Help Prevent Insulin Resistance with Vitamin D
Getting optimal amounts of vitamin D may have a positive influence on blood-sugar levels, possibly preventing diabetes and “metabolic syndrome,” a group of metabolism abnormalities associated with insulin resistance.
More than 10 million Americans suffer from diabetes, which often leads to heart disease, kidney damage, nervous system impairments, and other health problems. Even more people have "metabolic syndrome", which is characterized by heart-disease risk factors such as high blood pressure, elevated levels of triglycerides, low levels of HDL (“good”) cholesterol, and abdominal obesity. PCOS shares many of attributes of metabolic syndrome, and women with PCOS are more likely to develop diabetes and cardiovascular disease.
In many cases of polycystic ovarian syndrome, diabetes and metabolic syndrome, insulin resistance is a significant contributing factor. Insulin is a hormone produced by the pancreas that helps transport glucose from the bloodstream into the cells, where it is used to produce energy. In people with insulin resistance, plenty of insulin is available, but the body has an impaired capacity to recognize or respond to its hormonal signal.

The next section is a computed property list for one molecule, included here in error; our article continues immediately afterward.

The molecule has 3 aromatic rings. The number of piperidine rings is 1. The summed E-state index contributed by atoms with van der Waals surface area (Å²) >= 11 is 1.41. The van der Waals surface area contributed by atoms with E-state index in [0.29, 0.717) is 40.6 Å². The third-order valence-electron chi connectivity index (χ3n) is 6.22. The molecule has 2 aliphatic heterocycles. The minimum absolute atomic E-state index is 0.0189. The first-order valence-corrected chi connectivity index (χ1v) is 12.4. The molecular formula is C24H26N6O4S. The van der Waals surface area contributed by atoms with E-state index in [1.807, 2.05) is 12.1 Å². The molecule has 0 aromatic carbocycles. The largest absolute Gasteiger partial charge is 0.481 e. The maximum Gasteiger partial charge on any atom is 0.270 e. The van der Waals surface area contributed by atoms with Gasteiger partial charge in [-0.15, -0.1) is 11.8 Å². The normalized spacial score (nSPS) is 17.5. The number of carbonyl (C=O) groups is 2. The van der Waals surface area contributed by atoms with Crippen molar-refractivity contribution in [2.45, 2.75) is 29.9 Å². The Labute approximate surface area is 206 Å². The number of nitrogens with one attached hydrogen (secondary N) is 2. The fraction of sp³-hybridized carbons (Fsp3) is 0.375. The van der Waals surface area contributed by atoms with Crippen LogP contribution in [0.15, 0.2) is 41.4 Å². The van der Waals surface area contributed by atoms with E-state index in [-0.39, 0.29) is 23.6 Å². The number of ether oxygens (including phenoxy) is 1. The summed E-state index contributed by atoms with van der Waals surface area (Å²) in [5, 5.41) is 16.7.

In a new study, vitamin D status was assessed in a group of healthy young volunteers. The degree of insulin resistance and the capacity of the pancreas to secrete insulin were also measured in each volunteer. The results showed that lower blood levels of vitamin D were associated with a greater degree of insulin resistance and with weaker pancreatic function. Of those with subnormal vitamin D levels, 30% had one or more components of the metabolic syndrome, compared with only 11% of those with normal vitamin D levels. These results suggest that vitamin D deficiency increases the risk of insulin resistance or of the metabolic syndrome.
As many as 40% of Americans may have vitamin D deficiency. Vitamin D is present in only a few foods, such as cod-liver oil, oily fish (salmon, mackerel, sardines), and vitamin D-fortified dairy products and breakfast cereals.
Most of the vitamin D in your body is manufactured in the skin after exposure to sunlight. People who don't receive adequate amounts of sun exposure are at risk of developing vitamin D deficiency.
According to one report, adequate vitamin D levels can be achieved by daily exposure of your hands, face, and arms to sunlight for one-quarter the time it would take to produce a light pinkness of the skin. If you're unable to obtain that amount of sunlight exposure, vitamin D supplementation should be considered. The amount recommended by most doctors ranges from 400 IU to 1,000 IU per day. Although excessive doses of vitamin D can be toxic, recent research suggests that long-term use of 1,000 IU per day is safe.
Source: Chiu, KC et al, Hypovitaminosis D is associated with insulin resistance and beta cell dysfunction, Am. J. Clinical Nutrition, May 2004; 79:820-825
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